How to set up Shizuku with the wireless debugging feature

Starting with Android 11, Google added the wireless debugging feature to the developer options, which allows you to execute ADB commands over Wi-Fi. Before this, the only other option was connecting your Android device to a computer via a USB cable.

The learning curve with the ADB interface is steep enough to prevent the average user from trying it out for themselves. However, the on-device wireless debugging feature makes it easy for anyone to use ADB commands. No computer or complicated steps are required. Shizuku relies on this feature to keep the setup process as simple as possible.

Pair your device with Shizuku
The next part involves getting a unique pairing code and linking your device with the Shizuku app. The process is simple. When you complete this step, you won’t have to do it again unless something changes.

You can use Shizuku with the wireless debugging feature by doing the following:

Open the Shizuku app.
Scroll down to the Start via Wireless debugging section.
Tap the Pairing button.
Tap Developer options at the bottom.
Scroll down until you find the Wireless debugging option.
Tap the Use wireless debugging button.
Check the Always allow on this network checkbox.
Tap Allow to turn on the feature.
Tap Pair device with pairing code to bring up the Pair with device popup.
Enter the pairing code and activate the Shizuku service
Now that you have the pairing code for linking Shizuku with your device, type or paste that code into the appropriate text field.

To pair your device with Shizuku and finish the setup, check out the following:

Enter the unique six-digit Wi-Fi pairing code exactly as it appears into the Shizuku Pairing code notification textbox. If needed, swipe down on your status bar to the Shizuku notification, then tap Enter pairing code.
Enter your Wi-Fi pairing code and tap the Send button on the right to confirm. You’ll see a Pairing successful message if the pairing code is correct.
Your device is now synced with the Shizuku app.
Start the Shizuku service
Now that your device has been synched with the Shizuku app, it’s time to start the Shizuku background service.

To start the Shizuku service, do the following:

Tap the back arrow or gesture a few times until you return to the Shizuku app main screen. You might have to swipe away the Pairing successful notification before you can do that.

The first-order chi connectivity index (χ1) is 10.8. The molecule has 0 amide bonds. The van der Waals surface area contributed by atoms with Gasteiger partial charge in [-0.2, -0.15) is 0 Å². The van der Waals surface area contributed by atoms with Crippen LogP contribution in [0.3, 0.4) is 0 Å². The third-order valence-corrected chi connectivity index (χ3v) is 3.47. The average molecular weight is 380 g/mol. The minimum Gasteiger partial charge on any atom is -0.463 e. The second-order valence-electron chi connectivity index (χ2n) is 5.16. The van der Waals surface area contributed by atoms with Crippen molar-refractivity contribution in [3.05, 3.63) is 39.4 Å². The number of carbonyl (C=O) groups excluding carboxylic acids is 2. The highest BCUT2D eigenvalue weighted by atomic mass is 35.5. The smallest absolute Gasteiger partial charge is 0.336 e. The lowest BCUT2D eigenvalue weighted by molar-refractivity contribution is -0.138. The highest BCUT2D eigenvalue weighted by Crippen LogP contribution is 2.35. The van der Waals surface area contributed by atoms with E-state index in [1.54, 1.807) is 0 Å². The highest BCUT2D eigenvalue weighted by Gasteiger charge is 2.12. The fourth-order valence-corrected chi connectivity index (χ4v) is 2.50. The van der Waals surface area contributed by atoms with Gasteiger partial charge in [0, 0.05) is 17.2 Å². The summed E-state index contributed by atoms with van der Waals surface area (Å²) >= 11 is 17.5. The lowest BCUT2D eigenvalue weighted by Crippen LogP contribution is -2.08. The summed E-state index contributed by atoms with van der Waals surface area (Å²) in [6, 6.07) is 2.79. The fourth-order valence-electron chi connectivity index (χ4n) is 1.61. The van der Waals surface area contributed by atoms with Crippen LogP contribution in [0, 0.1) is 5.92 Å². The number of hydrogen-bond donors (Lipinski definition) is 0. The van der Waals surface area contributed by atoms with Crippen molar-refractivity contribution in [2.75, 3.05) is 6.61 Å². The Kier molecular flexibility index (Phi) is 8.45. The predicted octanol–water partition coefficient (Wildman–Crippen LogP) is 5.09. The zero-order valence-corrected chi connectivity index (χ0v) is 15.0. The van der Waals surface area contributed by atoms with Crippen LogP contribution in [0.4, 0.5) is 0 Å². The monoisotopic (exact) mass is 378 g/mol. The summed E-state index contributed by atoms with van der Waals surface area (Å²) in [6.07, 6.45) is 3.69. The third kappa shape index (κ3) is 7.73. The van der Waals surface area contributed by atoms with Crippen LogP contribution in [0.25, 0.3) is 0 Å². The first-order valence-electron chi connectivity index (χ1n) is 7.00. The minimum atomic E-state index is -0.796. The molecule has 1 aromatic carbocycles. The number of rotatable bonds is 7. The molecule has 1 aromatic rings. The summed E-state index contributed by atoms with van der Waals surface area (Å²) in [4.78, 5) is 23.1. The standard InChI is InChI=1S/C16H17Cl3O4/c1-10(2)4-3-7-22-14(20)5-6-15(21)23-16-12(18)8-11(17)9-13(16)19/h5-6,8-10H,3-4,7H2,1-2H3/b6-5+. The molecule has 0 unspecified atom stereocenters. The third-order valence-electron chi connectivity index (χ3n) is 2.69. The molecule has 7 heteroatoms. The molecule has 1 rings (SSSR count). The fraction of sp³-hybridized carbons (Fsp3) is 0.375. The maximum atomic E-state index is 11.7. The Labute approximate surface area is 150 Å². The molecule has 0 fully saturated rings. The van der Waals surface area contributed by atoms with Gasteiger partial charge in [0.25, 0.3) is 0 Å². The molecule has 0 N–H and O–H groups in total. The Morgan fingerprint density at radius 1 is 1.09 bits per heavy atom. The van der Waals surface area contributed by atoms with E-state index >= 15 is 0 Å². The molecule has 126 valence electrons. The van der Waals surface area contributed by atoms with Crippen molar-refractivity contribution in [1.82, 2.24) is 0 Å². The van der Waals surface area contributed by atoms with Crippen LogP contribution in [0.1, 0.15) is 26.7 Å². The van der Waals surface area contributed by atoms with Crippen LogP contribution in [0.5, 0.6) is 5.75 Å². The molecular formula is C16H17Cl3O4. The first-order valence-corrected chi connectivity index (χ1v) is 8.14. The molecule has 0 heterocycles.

Under the Start via Wireless debugging section, tap the Start button.
The Shizuku service automatically starts on a new screen. It closes once the process is complete.
Scroll back to the top, and you’ll see the Shizuku is running status with a version number followed by adb.
If you’re stuck at the Searching for wireless debugging service message when activating Shizuku, follow these steps:

Tap Developer options in the message popup.
Turn off the Wireless debugging toggle switch.
Turn on the Wireless debugging toggle switch.
Tap the back arrow to return to the Shizuku app, and it starts the service immediately after that.
Now that the Shizuku service is ready and waiting on your device, you can use it for any app or mod that supports it. You must start the service again after every reboot, so keep that in mind.

How to set up Shizuku with ADB commands on a computer
The wireless debugging feature is the best non-root method for most Shizuku users. However, some might prefer to use the ADB interface through a computer. The setup process involves more than the on-device wireless debugging feature introduced with Android 11. Once you get past the initial setup phase, it becomes easier to use.

Download the platform-tools folder and start the setup process
In this part, you’ll download the platform-tools folder, which has everything you need to run ADB commands from your computer.

To start Shizuku with ADB commands on a computer, do the following:

Download the latest Android SDK platform-tools and extract the folder to your desktop for easy access.

Install the Google USB drivers if needed (for Windows users).
Turn on USB debugging on your Android device.
Open the Settings app, then go to System > Developer options.
Scroll down and tap the USB debugging option.